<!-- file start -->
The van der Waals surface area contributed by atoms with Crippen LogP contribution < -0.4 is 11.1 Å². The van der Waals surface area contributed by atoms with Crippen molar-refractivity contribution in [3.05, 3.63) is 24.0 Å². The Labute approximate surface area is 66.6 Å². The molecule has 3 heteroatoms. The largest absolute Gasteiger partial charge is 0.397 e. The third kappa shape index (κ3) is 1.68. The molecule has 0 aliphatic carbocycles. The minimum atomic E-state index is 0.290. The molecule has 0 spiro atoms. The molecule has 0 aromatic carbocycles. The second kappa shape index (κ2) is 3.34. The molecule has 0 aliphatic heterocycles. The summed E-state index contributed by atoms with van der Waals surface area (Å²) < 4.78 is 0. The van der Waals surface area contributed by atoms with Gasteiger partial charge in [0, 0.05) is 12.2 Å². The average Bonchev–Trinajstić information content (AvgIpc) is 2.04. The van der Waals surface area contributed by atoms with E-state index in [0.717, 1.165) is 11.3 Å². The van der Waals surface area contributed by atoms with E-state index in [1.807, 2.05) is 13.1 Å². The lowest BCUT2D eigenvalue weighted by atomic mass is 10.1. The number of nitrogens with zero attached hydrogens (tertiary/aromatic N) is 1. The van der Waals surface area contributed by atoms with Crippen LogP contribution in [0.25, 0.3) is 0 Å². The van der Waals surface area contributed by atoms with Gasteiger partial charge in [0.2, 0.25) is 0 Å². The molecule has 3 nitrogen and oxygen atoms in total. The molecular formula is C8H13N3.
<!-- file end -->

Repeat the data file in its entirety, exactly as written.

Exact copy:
The van der Waals surface area contributed by atoms with Crippen LogP contribution < -0.4 is 11.1 Å². The van der Waals surface area contributed by atoms with Crippen molar-refractivity contribution in [3.05, 3.63) is 24.0 Å². The Labute approximate surface area is 66.6 Å². The molecule has 3 heteroatoms. The largest absolute Gasteiger partial charge is 0.397 e. The third kappa shape index (κ3) is 1.68. The molecule has 0 aliphatic carbocycles. The minimum atomic E-state index is 0.290. The molecule has 0 spiro atoms. The molecule has 0 aromatic carbocycles. The second kappa shape index (κ2) is 3.34. The molecule has 0 aliphatic heterocycles. The summed E-state index contributed by atoms with van der Waals surface area (Å²) < 4.78 is 0. The van der Waals surface area contributed by atoms with Gasteiger partial charge in [0, 0.05) is 12.2 Å². The average Bonchev–Trinajstić information content (AvgIpc) is 2.04. The van der Waals surface area contributed by atoms with E-state index in [0.717, 1.165) is 11.3 Å². The van der Waals surface area contributed by atoms with E-state index in [1.807, 2.05) is 13.1 Å². The lowest BCUT2D eigenvalue weighted by atomic mass is 10.1. The number of nitrogens with zero attached hydrogens (tertiary/aromatic N) is 1. The van der Waals surface area contributed by atoms with Crippen LogP contribution in [0.25, 0.3) is 0 Å². The van der Waals surface area contributed by atoms with Gasteiger partial charge in [0.2, 0.25) is 0 Å². The molecule has 3 nitrogen and oxygen atoms in total. The molecular formula is C8H13N3.